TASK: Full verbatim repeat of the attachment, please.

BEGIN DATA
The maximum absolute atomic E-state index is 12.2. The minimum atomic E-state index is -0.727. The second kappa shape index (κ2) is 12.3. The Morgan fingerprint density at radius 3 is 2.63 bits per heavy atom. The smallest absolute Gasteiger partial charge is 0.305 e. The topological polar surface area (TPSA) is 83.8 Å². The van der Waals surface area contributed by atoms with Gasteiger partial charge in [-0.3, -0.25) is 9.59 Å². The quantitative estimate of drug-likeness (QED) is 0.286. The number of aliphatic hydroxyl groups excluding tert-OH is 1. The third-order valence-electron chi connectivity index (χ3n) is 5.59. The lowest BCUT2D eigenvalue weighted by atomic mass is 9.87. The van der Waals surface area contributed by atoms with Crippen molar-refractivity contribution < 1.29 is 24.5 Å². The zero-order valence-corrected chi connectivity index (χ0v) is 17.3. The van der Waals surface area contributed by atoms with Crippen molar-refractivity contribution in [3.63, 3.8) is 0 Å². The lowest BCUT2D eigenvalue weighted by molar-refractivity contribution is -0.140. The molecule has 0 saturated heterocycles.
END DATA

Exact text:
The maximum absolute atomic E-state index is 12.2. The minimum atomic E-state index is -0.727. The second kappa shape index (κ2) is 12.3. The Morgan fingerprint density at radius 3 is 2.63 bits per heavy atom. The smallest absolute Gasteiger partial charge is 0.305 e. The topological polar surface area (TPSA) is 83.8 Å². The van der Waals surface area contributed by atoms with Gasteiger partial charge in [-0.3, -0.25) is 9.59 Å². The quantitative estimate of drug-likeness (QED) is 0.286. The number of aliphatic hydroxyl groups excluding tert-OH is 1. The third-order valence-electron chi connectivity index (χ3n) is 5.59. The lowest BCUT2D eigenvalue weighted by atomic mass is 9.87. The van der Waals surface area contributed by atoms with Crippen molar-refractivity contribution < 1.29 is 24.5 Å². The zero-order valence-corrected chi connectivity index (χ0v) is 17.3. The van der Waals surface area contributed by atoms with Crippen molar-refractivity contribution in [3.63, 3.8) is 0 Å². The lowest BCUT2D eigenvalue weighted by molar-refractivity contribution is -0.140. The molecule has 0 saturated heterocycles.